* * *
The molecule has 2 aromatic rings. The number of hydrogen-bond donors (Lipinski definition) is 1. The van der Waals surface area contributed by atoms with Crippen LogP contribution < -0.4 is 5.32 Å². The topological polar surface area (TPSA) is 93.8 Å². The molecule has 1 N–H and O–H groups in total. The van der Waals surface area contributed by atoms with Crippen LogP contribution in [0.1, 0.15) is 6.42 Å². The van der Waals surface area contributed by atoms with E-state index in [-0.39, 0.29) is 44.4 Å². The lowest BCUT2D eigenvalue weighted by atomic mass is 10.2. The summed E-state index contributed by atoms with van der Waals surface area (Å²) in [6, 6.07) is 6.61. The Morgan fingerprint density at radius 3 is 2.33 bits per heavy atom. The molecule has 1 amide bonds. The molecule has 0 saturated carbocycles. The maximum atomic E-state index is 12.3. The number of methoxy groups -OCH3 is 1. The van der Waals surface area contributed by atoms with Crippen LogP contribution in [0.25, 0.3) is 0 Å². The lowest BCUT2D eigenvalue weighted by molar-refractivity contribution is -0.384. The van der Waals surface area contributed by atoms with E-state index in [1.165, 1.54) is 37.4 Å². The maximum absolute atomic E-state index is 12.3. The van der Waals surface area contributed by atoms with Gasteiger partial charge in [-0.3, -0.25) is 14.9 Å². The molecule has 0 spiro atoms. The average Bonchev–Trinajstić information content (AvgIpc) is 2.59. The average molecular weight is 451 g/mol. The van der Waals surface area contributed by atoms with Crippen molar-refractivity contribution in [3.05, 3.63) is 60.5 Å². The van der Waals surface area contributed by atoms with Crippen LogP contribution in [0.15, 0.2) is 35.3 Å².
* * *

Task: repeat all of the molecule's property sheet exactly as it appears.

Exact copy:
The molecule has 2 aromatic rings. The number of hydrogen-bond donors (Lipinski definition) is 1. The van der Waals surface area contributed by atoms with Crippen LogP contribution < -0.4 is 5.32 Å². The topological polar surface area (TPSA) is 93.8 Å². The molecule has 1 N–H and O–H groups in total. The van der Waals surface area contributed by atoms with Crippen LogP contribution in [0.1, 0.15) is 6.42 Å². The van der Waals surface area contributed by atoms with E-state index in [-0.39, 0.29) is 44.4 Å². The lowest BCUT2D eigenvalue weighted by atomic mass is 10.2. The summed E-state index contributed by atoms with van der Waals surface area (Å²) in [6, 6.07) is 6.61. The Morgan fingerprint density at radius 3 is 2.33 bits per heavy atom. The molecule has 1 amide bonds. The molecule has 0 saturated carbocycles. The maximum atomic E-state index is 12.3. The number of methoxy groups -OCH3 is 1. The van der Waals surface area contributed by atoms with Crippen LogP contribution in [0.25, 0.3) is 0 Å². The lowest BCUT2D eigenvalue weighted by molar-refractivity contribution is -0.384. The van der Waals surface area contributed by atoms with E-state index in [1.165, 1.54) is 37.4 Å². The maximum absolute atomic E-state index is 12.3. The van der Waals surface area contributed by atoms with Gasteiger partial charge in [-0.3, -0.25) is 14.9 Å². The molecule has 0 spiro atoms. The average Bonchev–Trinajstić information content (AvgIpc) is 2.59. The average molecular weight is 451 g/mol. The van der Waals surface area contributed by atoms with Crippen molar-refractivity contribution in [3.05, 3.63) is 60.5 Å². The van der Waals surface area contributed by atoms with Crippen LogP contribution in [0.15, 0.2) is 35.3 Å².